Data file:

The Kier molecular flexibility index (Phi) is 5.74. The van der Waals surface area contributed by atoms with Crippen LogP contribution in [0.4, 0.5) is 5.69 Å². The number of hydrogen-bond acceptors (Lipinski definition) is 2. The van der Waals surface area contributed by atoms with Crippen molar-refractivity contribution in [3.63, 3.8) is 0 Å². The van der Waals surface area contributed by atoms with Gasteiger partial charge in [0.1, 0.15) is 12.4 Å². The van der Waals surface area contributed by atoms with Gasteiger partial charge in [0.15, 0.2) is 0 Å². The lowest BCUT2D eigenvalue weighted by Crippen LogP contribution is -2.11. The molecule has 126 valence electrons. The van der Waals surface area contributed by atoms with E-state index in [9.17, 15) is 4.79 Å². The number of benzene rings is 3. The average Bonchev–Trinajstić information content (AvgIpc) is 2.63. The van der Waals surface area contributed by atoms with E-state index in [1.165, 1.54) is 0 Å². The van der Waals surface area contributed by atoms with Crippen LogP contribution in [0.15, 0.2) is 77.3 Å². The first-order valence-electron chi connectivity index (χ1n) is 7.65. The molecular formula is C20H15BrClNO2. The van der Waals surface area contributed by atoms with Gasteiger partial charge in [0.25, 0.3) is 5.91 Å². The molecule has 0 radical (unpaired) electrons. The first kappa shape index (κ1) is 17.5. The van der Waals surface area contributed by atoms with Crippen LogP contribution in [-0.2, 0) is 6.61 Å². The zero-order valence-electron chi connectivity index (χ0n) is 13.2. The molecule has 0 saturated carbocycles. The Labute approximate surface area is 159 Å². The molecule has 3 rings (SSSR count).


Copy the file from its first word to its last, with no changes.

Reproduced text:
The Kier molecular flexibility index (Phi) is 5.74. The van der Waals surface area contributed by atoms with Crippen LogP contribution in [0.4, 0.5) is 5.69 Å². The number of hydrogen-bond acceptors (Lipinski definition) is 2. The van der Waals surface area contributed by atoms with Crippen molar-refractivity contribution in [3.63, 3.8) is 0 Å². The van der Waals surface area contributed by atoms with Gasteiger partial charge in [0.1, 0.15) is 12.4 Å². The van der Waals surface area contributed by atoms with Gasteiger partial charge in [0.15, 0.2) is 0 Å². The lowest BCUT2D eigenvalue weighted by Crippen LogP contribution is -2.11. The molecule has 126 valence electrons. The van der Waals surface area contributed by atoms with E-state index in [9.17, 15) is 4.79 Å². The number of benzene rings is 3. The average Bonchev–Trinajstić information content (AvgIpc) is 2.63. The van der Waals surface area contributed by atoms with E-state index in [1.165, 1.54) is 0 Å². The van der Waals surface area contributed by atoms with Crippen LogP contribution in [0.15, 0.2) is 77.3 Å². The first-order valence-electron chi connectivity index (χ1n) is 7.65. The molecular formula is C20H15BrClNO2. The van der Waals surface area contributed by atoms with Gasteiger partial charge in [0.25, 0.3) is 5.91 Å². The molecule has 0 radical (unpaired) electrons. The first kappa shape index (κ1) is 17.5. The van der Waals surface area contributed by atoms with Crippen LogP contribution in [-0.2, 0) is 6.61 Å². The zero-order valence-electron chi connectivity index (χ0n) is 13.2. The molecule has 0 saturated carbocycles. The Labute approximate surface area is 159 Å². The molecule has 3 rings (SSSR count).